Representational image. | Photo Credit: Deepak Harichandan
The buzzword of police “reform” is upon us once again with the Union Cabinet approving a ₹25,000 crore outlay for upgrading the internal security apparatus in States. An umbrella scheme, ‘Modernisation of Police Forces’, has been cleared, with the government projecting this as “one of the biggest moves towards police modernisation in India”.
It is big money, especially the Centre’s contribution of about 75%, with the promise that gaps in police transport, weaponry, communications, and forensic support among others will be met. The funds are to be rolled out over the next three years, with the Centre contributing ₹18,636 crore and States₹6,424 crore along the lines of the established police “modernisation” model. Under the scheme, Jammu and Kashmir, the Northeastern States and those affected by Maoist violence are to receive special focus.
In the absence of a comprehensive policy document in the public domain that details the benchmarks of this scheme, several questions arise. It is important to cut through the hype and get to the model of reform being propagated, and be reminded of the essential reforms aimed at democratising the police which are still being firmly resisted by States and the Centre.
This push is geared to armour plate State police in their responses to internal security challenges. Yet, with reference to Naxalism, the annual report of the Union Ministry of Home Affairs (MHA), 2016-17 notes that there has been a reduction in violent incidents and violence-related deaths since 2013. Alarmingly, there has been a 50% increase in encounters, a 122% increase in the “elimination” of armed Maoist cadres, and a larger number of arrests and arms recoveries. By its own admission, the State is killing and arresting more alleged Maoists.
It is important to point out that a Central paramilitary force, not the State police, is at the forefront against Naxal groups. With the new funds, some may argue that the police need this ‘upgrading’ in order to gradually phase out the reliance on the paramilitary. The key questions of whether further militarising of police could only increase violence, or the consideration of alternative strategies not solely reliant on coercive force, remain, unsurprisingly, absent.
There is no dent in the political discourse which accepts encounters as a legitimate crime-fighting strategy, irrespective of the strictures of the Supreme Court. Governments and the police have become glaringly opaque in their responsibility to account for deaths caused due to police action. The state needs to be reminded that it is bound to register a First Information Report and initiate a criminal investigation into any encounter killing by the police. Unaccounted deaths at the hands of the police are violations of the right to life, yet they are seen as policing dividends.
Also, there are bookkeeping requirements. It may be wise to first analyse the underutilisation of existing funds in the broader context of state capacity to absorb such a significant tranche.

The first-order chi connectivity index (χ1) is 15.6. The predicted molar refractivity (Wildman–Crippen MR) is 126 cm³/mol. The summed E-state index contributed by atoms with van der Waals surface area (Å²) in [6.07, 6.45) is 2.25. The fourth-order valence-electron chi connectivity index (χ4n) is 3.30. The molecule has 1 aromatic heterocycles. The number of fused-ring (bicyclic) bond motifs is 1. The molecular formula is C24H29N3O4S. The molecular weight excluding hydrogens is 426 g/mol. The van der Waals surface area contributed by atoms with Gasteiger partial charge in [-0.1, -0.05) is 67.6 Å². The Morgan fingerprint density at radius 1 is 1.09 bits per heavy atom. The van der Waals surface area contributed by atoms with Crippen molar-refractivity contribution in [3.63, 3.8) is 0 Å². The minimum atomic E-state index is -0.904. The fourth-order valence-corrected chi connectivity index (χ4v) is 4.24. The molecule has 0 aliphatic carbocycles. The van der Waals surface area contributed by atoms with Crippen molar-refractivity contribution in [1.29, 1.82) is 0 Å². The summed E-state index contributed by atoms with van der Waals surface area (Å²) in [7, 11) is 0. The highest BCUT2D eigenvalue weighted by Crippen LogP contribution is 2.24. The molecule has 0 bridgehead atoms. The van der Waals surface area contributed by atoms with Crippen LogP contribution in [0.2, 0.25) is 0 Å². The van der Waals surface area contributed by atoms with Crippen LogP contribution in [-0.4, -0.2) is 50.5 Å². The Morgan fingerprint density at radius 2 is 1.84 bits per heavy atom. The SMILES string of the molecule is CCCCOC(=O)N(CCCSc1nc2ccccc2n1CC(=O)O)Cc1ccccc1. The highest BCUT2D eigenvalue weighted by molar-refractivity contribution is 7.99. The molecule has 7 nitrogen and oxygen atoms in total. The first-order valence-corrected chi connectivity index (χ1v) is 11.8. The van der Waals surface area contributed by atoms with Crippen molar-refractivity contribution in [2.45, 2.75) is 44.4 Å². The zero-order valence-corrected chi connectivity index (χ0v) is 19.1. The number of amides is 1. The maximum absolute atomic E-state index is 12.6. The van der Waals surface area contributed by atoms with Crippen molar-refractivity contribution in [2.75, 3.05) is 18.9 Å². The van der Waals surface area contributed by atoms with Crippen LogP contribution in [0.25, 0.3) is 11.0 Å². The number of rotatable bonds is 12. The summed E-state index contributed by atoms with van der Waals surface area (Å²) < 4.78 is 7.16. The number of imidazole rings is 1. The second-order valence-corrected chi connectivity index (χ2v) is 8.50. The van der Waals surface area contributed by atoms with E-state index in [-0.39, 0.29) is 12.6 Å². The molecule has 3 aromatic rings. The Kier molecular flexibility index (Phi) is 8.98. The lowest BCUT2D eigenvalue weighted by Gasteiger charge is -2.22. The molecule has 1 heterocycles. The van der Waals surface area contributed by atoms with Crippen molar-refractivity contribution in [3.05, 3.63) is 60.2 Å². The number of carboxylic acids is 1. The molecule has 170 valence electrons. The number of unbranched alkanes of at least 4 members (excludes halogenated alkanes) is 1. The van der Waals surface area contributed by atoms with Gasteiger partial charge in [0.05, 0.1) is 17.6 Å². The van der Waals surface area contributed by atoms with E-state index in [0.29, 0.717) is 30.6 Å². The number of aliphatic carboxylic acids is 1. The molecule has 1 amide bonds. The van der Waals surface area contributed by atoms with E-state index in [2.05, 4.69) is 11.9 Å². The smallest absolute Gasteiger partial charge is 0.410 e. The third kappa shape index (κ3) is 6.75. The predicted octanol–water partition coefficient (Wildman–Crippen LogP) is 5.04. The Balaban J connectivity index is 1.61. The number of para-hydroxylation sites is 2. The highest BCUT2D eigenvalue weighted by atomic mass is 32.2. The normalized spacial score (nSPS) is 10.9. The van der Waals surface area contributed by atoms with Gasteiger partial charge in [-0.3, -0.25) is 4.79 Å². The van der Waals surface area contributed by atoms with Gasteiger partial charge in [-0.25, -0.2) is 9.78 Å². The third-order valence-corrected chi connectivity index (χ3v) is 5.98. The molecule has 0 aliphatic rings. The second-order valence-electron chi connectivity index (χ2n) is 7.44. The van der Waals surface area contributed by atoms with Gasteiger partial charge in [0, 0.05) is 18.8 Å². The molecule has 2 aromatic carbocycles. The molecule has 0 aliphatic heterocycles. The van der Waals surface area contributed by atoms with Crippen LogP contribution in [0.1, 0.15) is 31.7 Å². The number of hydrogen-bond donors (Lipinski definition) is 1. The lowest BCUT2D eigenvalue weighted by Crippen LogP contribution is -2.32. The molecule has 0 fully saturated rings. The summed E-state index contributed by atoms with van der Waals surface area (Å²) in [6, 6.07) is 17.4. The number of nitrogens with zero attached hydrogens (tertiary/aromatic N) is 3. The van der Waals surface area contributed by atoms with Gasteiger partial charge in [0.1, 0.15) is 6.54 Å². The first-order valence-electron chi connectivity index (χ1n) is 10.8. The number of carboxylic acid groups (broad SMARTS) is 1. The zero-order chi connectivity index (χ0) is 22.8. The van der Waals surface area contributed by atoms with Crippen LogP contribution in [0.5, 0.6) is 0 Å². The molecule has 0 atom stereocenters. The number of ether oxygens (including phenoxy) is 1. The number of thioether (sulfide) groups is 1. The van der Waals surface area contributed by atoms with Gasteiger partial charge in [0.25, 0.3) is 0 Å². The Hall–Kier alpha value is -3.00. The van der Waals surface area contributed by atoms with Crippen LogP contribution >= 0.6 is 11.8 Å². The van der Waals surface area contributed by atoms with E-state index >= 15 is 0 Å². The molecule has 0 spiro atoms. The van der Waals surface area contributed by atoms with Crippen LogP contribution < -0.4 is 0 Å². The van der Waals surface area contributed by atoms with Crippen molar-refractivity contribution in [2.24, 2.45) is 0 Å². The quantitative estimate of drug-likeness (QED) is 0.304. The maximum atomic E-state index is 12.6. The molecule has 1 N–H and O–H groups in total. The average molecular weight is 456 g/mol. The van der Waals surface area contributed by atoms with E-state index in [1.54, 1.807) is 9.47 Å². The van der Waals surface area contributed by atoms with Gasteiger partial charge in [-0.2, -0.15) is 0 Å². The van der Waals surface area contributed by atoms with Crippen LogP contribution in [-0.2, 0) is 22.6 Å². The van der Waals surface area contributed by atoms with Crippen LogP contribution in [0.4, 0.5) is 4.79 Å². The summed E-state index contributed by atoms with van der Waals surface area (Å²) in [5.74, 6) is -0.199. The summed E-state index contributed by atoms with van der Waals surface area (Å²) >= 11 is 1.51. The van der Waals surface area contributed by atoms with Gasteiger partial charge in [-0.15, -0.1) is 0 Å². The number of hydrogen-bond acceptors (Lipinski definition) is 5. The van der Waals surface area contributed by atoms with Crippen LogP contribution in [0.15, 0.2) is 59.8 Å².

The 2013-14 MHA guidelines on modernisation funds mandate that every State and the Centre furnish a utilisation certificate for the full amount of modernisation funds released yearly. The Finance Ministry stresses that unless the certificates account for the full amount of funds sanctioned, no new funds will be released. Considering that only 14% of modernisation funds were spent in 2015-16, one would advise a tempering of the excitement around this infusion of funds until the previous year’s accounting is done. Not only are modernisation funds underspent, on average, but also only about 3% of Central and State Budgets are spent on policing.
Ironically, the 11th anniversary of the Supreme Court’s directives on police reform fell on September 22, and five days before this announcement. It is no secret that neither the Centre nor any State has complied with the directives in letter or spirit, with hardly any reprimand by the court itself.
Herein lies the rub; “reform” geared towards technical and infrastructural advancement is prized, but reform which squarely demands greater checks and balances is resisted and violated. Less than 10 States provide security of tenure to their police chief and key field officers. Only five States provide for independent shortlisting of candidates in the process of appointing police chiefs; everywhere else, directors general of police are handpicked by Chief Ministers. Serving police and government officers are adjudicating members on police complaints bodies even though these are supposed to be independent from the police department. “Reform” through the pathway of the directives is being mauled and distorted. This cannot be ignored in the wider discourse on police reform.
This infusion of funds could enable police organisations to overcome endemic shortages of operational resources, from transport to weapons to forensic equipment. However, the police reform to aspire for is to move beyond armour plating to accountability and the upholding of the law as measures of police effectiveness.
Devika Prasad is Coordinator, Police Reforms, at the Commonwealth Human Rights Initiative (CHRI)